What makes life good?

Brylee Huber, Editor

When scrolling through the internet one fine night, I found a website with a long list of philosophical questions. My interest immediately piqued; I read through many of them. The one that truly sparked my interest was this: what does it mean to have good life?

   The answer should probably be something such as family, friends, or a stable home, but I found myself lost. The truth is that I don’t know if there is such thing as a “good life.”

   To understand my reasoning, I must define the word good. The simple definition is “to be desired or approved of.”

   Okay, this is could easily work for a life well-lived. Right?

  My new question becomes this: who is it that is desiring and/or approving of your life?

   Some religious folk might say that it is their God who can say whether their life is good, but God would  never desire your life.

   Some others might say that it is other humans who can define a “good” life, but if those people are just as lost as we are on what a good life means, why would we ever listen to their opinions?

   That leaves the cheesy answer: Only you can define whether your life was good or not. However, I don’t believe that is true. In fact, I don’t believe that it’s at all possible to define whether a life is good, and I don’t think people should worry about it.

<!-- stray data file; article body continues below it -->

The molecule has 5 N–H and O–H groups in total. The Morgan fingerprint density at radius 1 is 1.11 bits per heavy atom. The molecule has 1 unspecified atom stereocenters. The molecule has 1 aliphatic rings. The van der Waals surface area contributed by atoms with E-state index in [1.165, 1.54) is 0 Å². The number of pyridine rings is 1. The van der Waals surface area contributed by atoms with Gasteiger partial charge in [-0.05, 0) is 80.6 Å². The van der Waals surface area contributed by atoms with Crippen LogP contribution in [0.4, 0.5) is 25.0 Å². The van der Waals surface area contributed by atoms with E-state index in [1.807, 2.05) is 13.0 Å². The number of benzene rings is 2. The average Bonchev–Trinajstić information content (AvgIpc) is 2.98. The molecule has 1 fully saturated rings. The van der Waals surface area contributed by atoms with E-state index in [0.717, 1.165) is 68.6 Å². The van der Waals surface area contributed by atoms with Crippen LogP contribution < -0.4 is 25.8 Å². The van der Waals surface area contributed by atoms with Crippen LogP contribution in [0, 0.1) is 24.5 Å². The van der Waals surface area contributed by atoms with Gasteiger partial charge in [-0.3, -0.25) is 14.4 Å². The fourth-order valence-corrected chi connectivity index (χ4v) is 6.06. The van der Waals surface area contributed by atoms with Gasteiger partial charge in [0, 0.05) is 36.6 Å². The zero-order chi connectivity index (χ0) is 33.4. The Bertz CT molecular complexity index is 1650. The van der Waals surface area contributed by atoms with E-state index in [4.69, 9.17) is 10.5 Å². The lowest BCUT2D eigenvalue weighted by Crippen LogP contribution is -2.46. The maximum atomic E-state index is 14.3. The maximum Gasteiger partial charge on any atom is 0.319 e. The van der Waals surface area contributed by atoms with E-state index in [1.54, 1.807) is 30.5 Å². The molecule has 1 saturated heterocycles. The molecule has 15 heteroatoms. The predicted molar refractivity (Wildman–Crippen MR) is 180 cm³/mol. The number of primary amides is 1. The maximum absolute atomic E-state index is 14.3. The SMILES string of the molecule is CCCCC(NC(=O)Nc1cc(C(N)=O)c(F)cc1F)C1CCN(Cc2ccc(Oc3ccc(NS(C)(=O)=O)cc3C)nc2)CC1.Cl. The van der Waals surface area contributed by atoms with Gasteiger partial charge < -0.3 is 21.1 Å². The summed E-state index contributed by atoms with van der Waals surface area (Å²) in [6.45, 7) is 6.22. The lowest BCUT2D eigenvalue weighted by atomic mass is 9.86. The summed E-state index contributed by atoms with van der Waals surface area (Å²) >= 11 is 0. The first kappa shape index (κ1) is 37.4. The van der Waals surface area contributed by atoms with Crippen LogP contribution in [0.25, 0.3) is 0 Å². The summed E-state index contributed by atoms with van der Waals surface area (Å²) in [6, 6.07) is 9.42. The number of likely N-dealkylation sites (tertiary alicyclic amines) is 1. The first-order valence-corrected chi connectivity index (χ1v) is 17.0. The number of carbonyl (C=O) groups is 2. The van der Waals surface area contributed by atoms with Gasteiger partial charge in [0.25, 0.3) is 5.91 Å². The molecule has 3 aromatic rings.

At the end of your time, do you want to be dying and contemplating whether your life was some mediocre opinion on what the word “good” meant, or do you want to be able to relive some of your favorite moments?

   Long story short, I think that the more we humans spend time contemplating whether we are doing things right, the more time we avoid thinking about just doing the things we want to do.

   If we are always living with the hope that our future-self will approve of us, why do we not just ask our present selves if our life is worth living in that moment?